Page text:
The sixth and final season, which will have 18 episodes, began airing on Jan. 4, and the series finale is set for May 24. The first handful of episodes have zeroed in on each of the families in the present day as they adapt to their shifting relationships and growing children, as well as the reality of mother Rebecca’s (Moore) early-onset Alzheimer’s diagnosis. One recent bottle episode also saw the tear-jerker drama flash back to when Pearson patriarch Jack (Milo Ventimiglia) lost his mother, when the Big Three were young children.
Of that hour, scene partner Moore noted that watching Ventimiglia’s performance as Jack at his mother’s funeral was a moment she will always treasure. “Because Jack is so stoic and is able to be there for his family, his wife, his kids in every capacity and, knowing just what a strong man you are, Milo, watching you completely lose it and break, my heart was just in my throat,” she said. Collectively, the cast turned it back on Moore and praised her years-spanning performance of Rebecca from age 16 to 80-something. In particular, the cast spoke about being awed by a seven-minute monologue that Rebecca will deliver to her grown children in an upcoming episode, a moment that Fogelman says “very much sets up the back half of the season.”
When speaking to THR at the start of the final run, Fogelman said this season would begin with a slow build as it returned to its roots: a focus on the nostalgia of growing up and the nostalgia of being a grown-up looking back.
“Somewhere along the line, the big mysteries of what happened with Jack’s death and what we were able to tease with moments in the future and mysteries arriving — these bigger, soap opera elements — always get so much of the attention when, at its core, the show was always about the really small and really simple stuff that comes with being part of a family,” explained the writer and creator. “In the final season, more than ever, because there’s nothing left to throw forward to tease or surprise with after the season, we were able to go back toward that very beginning and sit in the really small, simple stuff that’s hopefully very relatable and that everyone can see a part of themselves reflected in.”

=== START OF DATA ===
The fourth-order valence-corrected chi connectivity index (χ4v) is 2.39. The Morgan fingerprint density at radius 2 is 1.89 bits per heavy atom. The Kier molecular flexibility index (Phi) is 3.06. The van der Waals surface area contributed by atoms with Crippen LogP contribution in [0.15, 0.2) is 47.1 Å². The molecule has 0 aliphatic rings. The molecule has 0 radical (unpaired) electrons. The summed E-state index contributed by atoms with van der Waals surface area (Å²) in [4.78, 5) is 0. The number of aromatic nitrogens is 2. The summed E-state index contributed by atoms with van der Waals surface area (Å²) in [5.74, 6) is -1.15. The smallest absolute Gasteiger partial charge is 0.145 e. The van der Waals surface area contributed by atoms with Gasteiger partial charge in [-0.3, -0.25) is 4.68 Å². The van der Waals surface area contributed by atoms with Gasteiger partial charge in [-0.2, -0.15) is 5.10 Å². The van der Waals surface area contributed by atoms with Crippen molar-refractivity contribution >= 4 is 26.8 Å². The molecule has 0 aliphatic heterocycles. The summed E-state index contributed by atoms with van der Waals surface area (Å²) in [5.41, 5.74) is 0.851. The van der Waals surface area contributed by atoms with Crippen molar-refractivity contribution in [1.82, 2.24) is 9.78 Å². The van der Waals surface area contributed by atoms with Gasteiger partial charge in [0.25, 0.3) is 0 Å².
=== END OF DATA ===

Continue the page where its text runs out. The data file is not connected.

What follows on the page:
Some of those mysteries have started to unravel quickly, with This Is Us introducing viewers to the woman whom Randall was seen embracing in the big flash-forward to Rebecca’s death bed: Edie (Vanessa Bell Calloway), wife to Uncle Nicky Pearson (Griffin Dunne). And, on Tuesday, Fogelman confirmed that the final season will spend more time than the show ever has in all of three of the future timelines that have been set up: Kate’s second wedding; Rebecca’s “death house,” as they say they refer to it; and with grown-up Jack Jr., son to Kate and Toby, in the deeper future.
Upon all of this reflection and teasing what’s to come — and as Fogelman begins to write the final scripts — no one could rule out the possibility of reuniting again in the future with a movie — or at least a cast special, à la Friends.
“I say ‘no’ to nothing. Sure, if we can figure out a movie down the road? I would love to get back together with these guys and do it,” said Fogelman, while also setting expectations. “This is very much the plan [to end it]. It’s not because we don’t have any more story to tell, it’s because we exactly planned it this way.”
With a complete story by its end and, as Fogelman predicts, a cast who is sure to be busy with other projects for years to come, what could the plot of the movie even be, if everyone were available in the future?
“Are you doing the movie of like, what would have happened if Jack had survived the fire, or something?” he posited.
When Hartley commented, “There’s your movie,” the creator revealed that the president of NBC was real-time messaging him, “Yes to the movie.”
Amid laughs, Brown reiterated, “Never say never!”
This Is Us returns Tuesday, Feb. 22, on NBC.